DTI: Iligan Integrated Steel Project remains Investor’s Call

BUSINESS
By Mike Baños
June 3, 2019

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ILIGAN CITY - The City of Iligan may now hold the property rights to the defunct National Steel Corporation plant but the decision to push through with the buyout of what was once the country’s largest steel manufacturing plant remains with its potential investors.
    
“The investment decision is not with the government. Technically, the investment decision rests with the private sector because if they succeed, they will profit. And if they fail, they will take their losses,” said Ruel B. Paclipan, Lanao del Norte provincial director for the Department of Trade and Industry (DTI) during the open forum portion of the official launch for the 28th Mindanao Business Conference held May 22, 2019 at Robinsons Place Iligan.
    
Two years ago, the Iligan City government assumed full ownership of the defunct National Steel Corp. (NSC) plant in November 6, 2017 after the liquidator failed to redeem the company’s real properties of over  P5 billion real property back taxes owed to the LGU following the expiry of the one-year period prescribed by the city treasurer’s office.
    
Iligan City acquired all NSC assets including lands, buildings, machineries, facilities, equipment, tools, scrap, parts, etcetera by virtue of a Tax Deliquency Auction Sale last October 19, 2016. 
    
The NSC plant shutdown for the last time in l999 but the litigation on its liabilities continued after foreign investors Wing Tiek, Ho Tiek and Global Steel/Mittal assumed ownership in succession while the real properties were placed by the company under a liquidator.
    
Iligan Vice Mayor Jemar L. Vera Cruz revealed during the same launch the LGU is now in the thick of negotiations with Australian, Korean and Chinese investors who expressed interested in reviving the NSC plant.
    
 “We have to agree first on the price the investor will pay for the back taxes NSC owes the city government and then hopefully we can close the deal with them,” Vera Cruz said.
    
“Personally, I am  not very keen on the Chinese group because their offer is too small. The Iligan City local government had three primary considerations in selecting an investor: employment for Iligan residents, protection for our environment, and a deal that would be advantageous to our people of Iligan.”
Downstream Industries
    
Meantime, Paclipan said other than the NSC,  interested investors can also avail themselves of other steel and iron industries in Iligan.

“Our advantage in Iligan is as the Industrial Capital of Northern Mindanao we already have experience in the steel industries and can deal accordingly with large and medium industries.
    
Other than the basic steel and iron manufacturing which can be accommodated in the NSC facility, our downstream industries in steel and metals can be easily developed in Iligan. We were already starting to develop this during the late 90s but ran into some problems.”
    
Paclipan said the technical working group assisting the LGU in the NSC negotiations is also looking into the possibility of inviting not just the basic industries, but also the downstream industries for steel and metalworking.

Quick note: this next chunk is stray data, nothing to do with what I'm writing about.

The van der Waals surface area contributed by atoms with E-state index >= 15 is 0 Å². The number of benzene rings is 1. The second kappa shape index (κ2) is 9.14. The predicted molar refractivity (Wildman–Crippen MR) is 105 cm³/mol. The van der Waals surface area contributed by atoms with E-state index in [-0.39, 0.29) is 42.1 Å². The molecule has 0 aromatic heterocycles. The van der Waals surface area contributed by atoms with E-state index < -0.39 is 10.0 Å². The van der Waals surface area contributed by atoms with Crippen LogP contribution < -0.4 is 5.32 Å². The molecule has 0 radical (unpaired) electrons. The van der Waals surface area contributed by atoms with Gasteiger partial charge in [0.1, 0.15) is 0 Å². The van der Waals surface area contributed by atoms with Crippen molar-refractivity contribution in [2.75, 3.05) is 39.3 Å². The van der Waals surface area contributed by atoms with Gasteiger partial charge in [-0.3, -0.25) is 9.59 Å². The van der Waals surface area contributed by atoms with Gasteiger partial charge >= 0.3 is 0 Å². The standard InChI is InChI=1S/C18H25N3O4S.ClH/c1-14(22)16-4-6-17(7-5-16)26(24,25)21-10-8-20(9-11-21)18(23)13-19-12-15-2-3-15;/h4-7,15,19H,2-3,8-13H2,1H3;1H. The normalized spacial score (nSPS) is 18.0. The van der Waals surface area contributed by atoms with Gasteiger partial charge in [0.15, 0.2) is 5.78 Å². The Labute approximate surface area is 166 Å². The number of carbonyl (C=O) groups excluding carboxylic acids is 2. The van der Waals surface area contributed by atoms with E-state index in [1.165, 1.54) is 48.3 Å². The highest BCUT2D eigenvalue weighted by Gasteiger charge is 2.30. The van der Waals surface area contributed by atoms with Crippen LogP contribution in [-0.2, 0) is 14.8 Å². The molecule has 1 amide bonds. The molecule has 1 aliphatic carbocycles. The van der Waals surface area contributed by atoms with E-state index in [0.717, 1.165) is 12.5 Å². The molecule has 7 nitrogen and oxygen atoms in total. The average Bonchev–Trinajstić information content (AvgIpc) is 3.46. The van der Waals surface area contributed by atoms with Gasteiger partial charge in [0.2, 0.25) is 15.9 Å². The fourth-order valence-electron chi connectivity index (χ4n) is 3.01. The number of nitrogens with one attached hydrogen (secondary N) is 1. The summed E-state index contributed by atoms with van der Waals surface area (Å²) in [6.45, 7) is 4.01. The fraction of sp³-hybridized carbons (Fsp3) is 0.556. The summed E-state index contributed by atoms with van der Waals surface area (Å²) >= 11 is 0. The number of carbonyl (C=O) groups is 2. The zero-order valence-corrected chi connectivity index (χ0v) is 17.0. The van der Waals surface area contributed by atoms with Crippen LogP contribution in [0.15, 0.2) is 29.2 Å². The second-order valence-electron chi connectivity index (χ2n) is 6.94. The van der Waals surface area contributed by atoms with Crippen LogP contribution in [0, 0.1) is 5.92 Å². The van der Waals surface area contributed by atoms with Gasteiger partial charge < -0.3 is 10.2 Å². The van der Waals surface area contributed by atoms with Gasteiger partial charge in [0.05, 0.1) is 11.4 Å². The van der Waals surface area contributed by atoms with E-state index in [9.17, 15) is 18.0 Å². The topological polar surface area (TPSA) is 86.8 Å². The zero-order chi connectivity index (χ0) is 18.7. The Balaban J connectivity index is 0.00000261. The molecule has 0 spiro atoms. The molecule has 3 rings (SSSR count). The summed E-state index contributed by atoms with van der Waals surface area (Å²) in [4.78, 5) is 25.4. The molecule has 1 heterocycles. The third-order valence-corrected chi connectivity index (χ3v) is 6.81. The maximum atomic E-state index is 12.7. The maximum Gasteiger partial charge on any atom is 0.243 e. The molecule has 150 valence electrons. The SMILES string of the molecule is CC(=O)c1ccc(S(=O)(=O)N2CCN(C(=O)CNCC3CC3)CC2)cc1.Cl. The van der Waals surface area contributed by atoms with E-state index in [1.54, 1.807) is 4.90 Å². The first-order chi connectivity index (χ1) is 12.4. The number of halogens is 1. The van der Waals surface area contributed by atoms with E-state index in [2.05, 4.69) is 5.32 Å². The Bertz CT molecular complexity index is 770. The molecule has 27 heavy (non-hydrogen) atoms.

Investment considerations
    
Potential investors for NSC would also be looking at the bigger regional and international markets instead of purely the domestic market.
    
“If you are an investing company, you will look at the whole market, not only in the Philippines, but the entire iron and steel industry in the context of Southeast Asia. Thus matters of under or overcapacity would be a major consideration of the investors once they decide to enter the market,” Paclipan noted.
    
Demand for steel in the Philippines is seen to rise 5-6% in 2019 to a record 11.1 million tons, Roberto M. Cola, president of the Philippine Iron and Steel Institute, said in an interview with Reuters.
    
Last year steel consumption soared 9% to a record 10.5 million tons, with over 70% coming from China.
    
The country’s reliance on steel imports is expected to drop significantly once the $4.4 billion integrated steel project by HBIS Group, China’s second-biggest steelmaker, and three other parties including Steel Asia — begins production.
    
With a planned capacity of 8 million tons per year, the ISP is expected to locate at the Phividec Industrial Estate in Misamis Oriental but as yet has no definite timeline for completion.
    
“Since the Philippines at present imports most of its downstream iron and steel products, once an industry here would be in place, the first thing they could undertake is import substitution,” Paclipan remarked.
Manpower requirements
    
Meantime, should the parallel ISP project at the former NSC plant site push through, Iligan City is confident it could supply the needed manpower domestically. During its heyday, the NSC plant in Iligan employed over 4,000 workers.
    
Engr. Orlando M. Maglinao representing Rep. Frederick W. Siao of the Lone Congressional District of Iligan City, assured in the same forum Iligan City would still be able to provide the needed workers in case the project pushes through. Mr. Maglinao is a former employee of NSC.
    
“Most of the former employees of the National Steel Corporation are still here although many of them have already retired. We have already prepared a contingency plan in case this project pushes through wherein we can still tap their expertise and experience in training the new employees.”

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